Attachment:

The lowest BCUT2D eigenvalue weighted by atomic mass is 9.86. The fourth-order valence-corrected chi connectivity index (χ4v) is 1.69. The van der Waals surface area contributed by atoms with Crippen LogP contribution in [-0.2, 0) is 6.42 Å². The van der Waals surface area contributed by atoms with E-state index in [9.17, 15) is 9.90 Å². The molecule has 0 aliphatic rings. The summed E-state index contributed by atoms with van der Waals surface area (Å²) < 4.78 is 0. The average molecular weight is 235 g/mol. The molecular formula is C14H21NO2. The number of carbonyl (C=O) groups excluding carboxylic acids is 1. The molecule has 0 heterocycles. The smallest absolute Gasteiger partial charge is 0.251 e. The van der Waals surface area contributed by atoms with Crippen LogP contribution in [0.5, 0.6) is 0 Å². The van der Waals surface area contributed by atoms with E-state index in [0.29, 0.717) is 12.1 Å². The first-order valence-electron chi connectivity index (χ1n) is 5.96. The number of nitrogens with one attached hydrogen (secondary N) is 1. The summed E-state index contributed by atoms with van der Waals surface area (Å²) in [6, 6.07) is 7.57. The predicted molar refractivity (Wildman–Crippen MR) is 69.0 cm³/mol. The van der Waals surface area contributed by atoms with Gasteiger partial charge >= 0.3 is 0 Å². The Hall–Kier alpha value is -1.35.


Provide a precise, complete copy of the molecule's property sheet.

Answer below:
The lowest BCUT2D eigenvalue weighted by atomic mass is 9.86. The fourth-order valence-corrected chi connectivity index (χ4v) is 1.69. The van der Waals surface area contributed by atoms with Crippen LogP contribution in [-0.2, 0) is 6.42 Å². The van der Waals surface area contributed by atoms with E-state index in [9.17, 15) is 9.90 Å². The molecule has 0 aliphatic rings. The summed E-state index contributed by atoms with van der Waals surface area (Å²) < 4.78 is 0. The average molecular weight is 235 g/mol. The molecular formula is C14H21NO2. The number of carbonyl (C=O) groups excluding carboxylic acids is 1. The molecule has 0 heterocycles. The smallest absolute Gasteiger partial charge is 0.251 e. The van der Waals surface area contributed by atoms with Crippen LogP contribution in [0.5, 0.6) is 0 Å². The van der Waals surface area contributed by atoms with E-state index in [0.29, 0.717) is 12.1 Å². The first-order valence-electron chi connectivity index (χ1n) is 5.96. The number of nitrogens with one attached hydrogen (secondary N) is 1. The summed E-state index contributed by atoms with van der Waals surface area (Å²) in [6, 6.07) is 7.57. The predicted molar refractivity (Wildman–Crippen MR) is 69.0 cm³/mol. The van der Waals surface area contributed by atoms with Gasteiger partial charge >= 0.3 is 0 Å². The Hall–Kier alpha value is -1.35.